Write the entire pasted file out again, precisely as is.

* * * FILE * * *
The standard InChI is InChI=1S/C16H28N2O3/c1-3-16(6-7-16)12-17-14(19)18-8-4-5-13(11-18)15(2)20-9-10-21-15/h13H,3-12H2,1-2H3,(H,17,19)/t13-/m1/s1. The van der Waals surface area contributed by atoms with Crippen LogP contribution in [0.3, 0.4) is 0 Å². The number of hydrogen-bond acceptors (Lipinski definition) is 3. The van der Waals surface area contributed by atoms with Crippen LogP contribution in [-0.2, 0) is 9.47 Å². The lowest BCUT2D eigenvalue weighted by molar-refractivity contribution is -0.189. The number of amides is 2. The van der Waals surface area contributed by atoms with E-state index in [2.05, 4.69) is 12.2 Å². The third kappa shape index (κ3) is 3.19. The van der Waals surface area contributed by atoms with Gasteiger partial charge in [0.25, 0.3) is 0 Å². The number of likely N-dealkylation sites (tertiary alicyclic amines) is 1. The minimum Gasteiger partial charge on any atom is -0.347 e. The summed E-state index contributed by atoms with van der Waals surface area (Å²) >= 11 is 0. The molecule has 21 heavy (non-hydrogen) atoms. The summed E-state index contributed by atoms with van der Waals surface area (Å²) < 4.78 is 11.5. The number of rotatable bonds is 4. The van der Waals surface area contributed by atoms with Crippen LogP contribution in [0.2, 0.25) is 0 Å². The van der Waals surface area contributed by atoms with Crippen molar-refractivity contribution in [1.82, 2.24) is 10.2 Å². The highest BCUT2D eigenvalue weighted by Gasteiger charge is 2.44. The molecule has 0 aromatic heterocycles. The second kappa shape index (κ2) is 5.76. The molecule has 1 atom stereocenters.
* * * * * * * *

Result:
The standard InChI is InChI=1S/C16H28N2O3/c1-3-16(6-7-16)12-17-14(19)18-8-4-5-13(11-18)15(2)20-9-10-21-15/h13H,3-12H2,1-2H3,(H,17,19)/t13-/m1/s1. The van der Waals surface area contributed by atoms with Crippen LogP contribution in [0.3, 0.4) is 0 Å². The number of hydrogen-bond acceptors (Lipinski definition) is 3. The van der Waals surface area contributed by atoms with Crippen LogP contribution in [-0.2, 0) is 9.47 Å². The lowest BCUT2D eigenvalue weighted by molar-refractivity contribution is -0.189. The number of amides is 2. The van der Waals surface area contributed by atoms with E-state index in [2.05, 4.69) is 12.2 Å². The third kappa shape index (κ3) is 3.19. The van der Waals surface area contributed by atoms with Gasteiger partial charge in [0.25, 0.3) is 0 Å². The number of likely N-dealkylation sites (tertiary alicyclic amines) is 1. The minimum Gasteiger partial charge on any atom is -0.347 e. The summed E-state index contributed by atoms with van der Waals surface area (Å²) >= 11 is 0. The molecule has 21 heavy (non-hydrogen) atoms. The summed E-state index contributed by atoms with van der Waals surface area (Å²) < 4.78 is 11.5. The number of rotatable bonds is 4. The van der Waals surface area contributed by atoms with Crippen LogP contribution in [0.2, 0.25) is 0 Å². The van der Waals surface area contributed by atoms with Crippen molar-refractivity contribution in [1.82, 2.24) is 10.2 Å². The highest BCUT2D eigenvalue weighted by Gasteiger charge is 2.44. The molecule has 0 aromatic heterocycles. The second kappa shape index (κ2) is 5.76. The molecule has 1 atom stereocenters.